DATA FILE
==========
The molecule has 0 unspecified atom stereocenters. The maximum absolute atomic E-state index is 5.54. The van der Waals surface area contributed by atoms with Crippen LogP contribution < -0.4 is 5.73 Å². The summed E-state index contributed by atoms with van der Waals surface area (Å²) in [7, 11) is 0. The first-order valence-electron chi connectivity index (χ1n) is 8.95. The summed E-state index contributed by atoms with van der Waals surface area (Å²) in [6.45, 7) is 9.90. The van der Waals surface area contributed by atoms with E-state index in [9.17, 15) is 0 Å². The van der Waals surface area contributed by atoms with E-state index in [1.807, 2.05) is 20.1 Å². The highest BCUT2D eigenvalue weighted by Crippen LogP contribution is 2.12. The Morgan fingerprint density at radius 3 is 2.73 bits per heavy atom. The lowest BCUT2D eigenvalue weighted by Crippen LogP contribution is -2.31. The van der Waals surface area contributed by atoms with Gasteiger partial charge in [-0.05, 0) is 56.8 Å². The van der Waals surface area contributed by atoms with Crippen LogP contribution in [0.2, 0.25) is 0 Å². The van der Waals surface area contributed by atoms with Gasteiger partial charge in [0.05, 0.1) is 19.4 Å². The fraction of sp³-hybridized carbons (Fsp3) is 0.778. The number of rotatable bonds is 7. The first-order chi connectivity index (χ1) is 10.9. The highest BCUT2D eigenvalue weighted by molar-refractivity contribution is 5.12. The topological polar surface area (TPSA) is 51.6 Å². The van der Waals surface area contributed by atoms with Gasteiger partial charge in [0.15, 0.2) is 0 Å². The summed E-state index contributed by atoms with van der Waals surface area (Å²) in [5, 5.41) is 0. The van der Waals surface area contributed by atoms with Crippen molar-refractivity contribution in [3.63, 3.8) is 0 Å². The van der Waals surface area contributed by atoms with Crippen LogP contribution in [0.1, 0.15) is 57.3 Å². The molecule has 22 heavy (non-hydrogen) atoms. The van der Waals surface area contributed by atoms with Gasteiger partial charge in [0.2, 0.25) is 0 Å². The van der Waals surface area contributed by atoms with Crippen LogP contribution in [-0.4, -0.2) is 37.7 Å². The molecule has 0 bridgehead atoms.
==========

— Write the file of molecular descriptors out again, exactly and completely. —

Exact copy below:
The molecule has 0 unspecified atom stereocenters. The maximum absolute atomic E-state index is 5.54. The van der Waals surface area contributed by atoms with Crippen LogP contribution < -0.4 is 5.73 Å². The summed E-state index contributed by atoms with van der Waals surface area (Å²) in [7, 11) is 0. The first-order valence-electron chi connectivity index (χ1n) is 8.95. The summed E-state index contributed by atoms with van der Waals surface area (Å²) in [6.45, 7) is 9.90. The van der Waals surface area contributed by atoms with E-state index in [9.17, 15) is 0 Å². The van der Waals surface area contributed by atoms with E-state index in [1.807, 2.05) is 20.1 Å². The highest BCUT2D eigenvalue weighted by Crippen LogP contribution is 2.12. The Morgan fingerprint density at radius 3 is 2.73 bits per heavy atom. The lowest BCUT2D eigenvalue weighted by Crippen LogP contribution is -2.31. The van der Waals surface area contributed by atoms with Gasteiger partial charge in [-0.05, 0) is 56.8 Å². The van der Waals surface area contributed by atoms with Crippen LogP contribution in [0.2, 0.25) is 0 Å². The van der Waals surface area contributed by atoms with Gasteiger partial charge in [0.05, 0.1) is 19.4 Å². The fraction of sp³-hybridized carbons (Fsp3) is 0.778. The number of rotatable bonds is 7. The first-order chi connectivity index (χ1) is 10.9. The highest BCUT2D eigenvalue weighted by molar-refractivity contribution is 5.12. The topological polar surface area (TPSA) is 51.6 Å². The van der Waals surface area contributed by atoms with Gasteiger partial charge in [0.15, 0.2) is 0 Å². The summed E-state index contributed by atoms with van der Waals surface area (Å²) in [5, 5.41) is 0. The van der Waals surface area contributed by atoms with Crippen molar-refractivity contribution in [3.63, 3.8) is 0 Å². The van der Waals surface area contributed by atoms with Crippen LogP contribution in [0.1, 0.15) is 57.3 Å². The molecule has 22 heavy (non-hydrogen) atoms. The van der Waals surface area contributed by atoms with Gasteiger partial charge in [0.2, 0.25) is 0 Å². The van der Waals surface area contributed by atoms with Crippen LogP contribution in [-0.4, -0.2) is 37.7 Å². The molecule has 0 bridgehead atoms.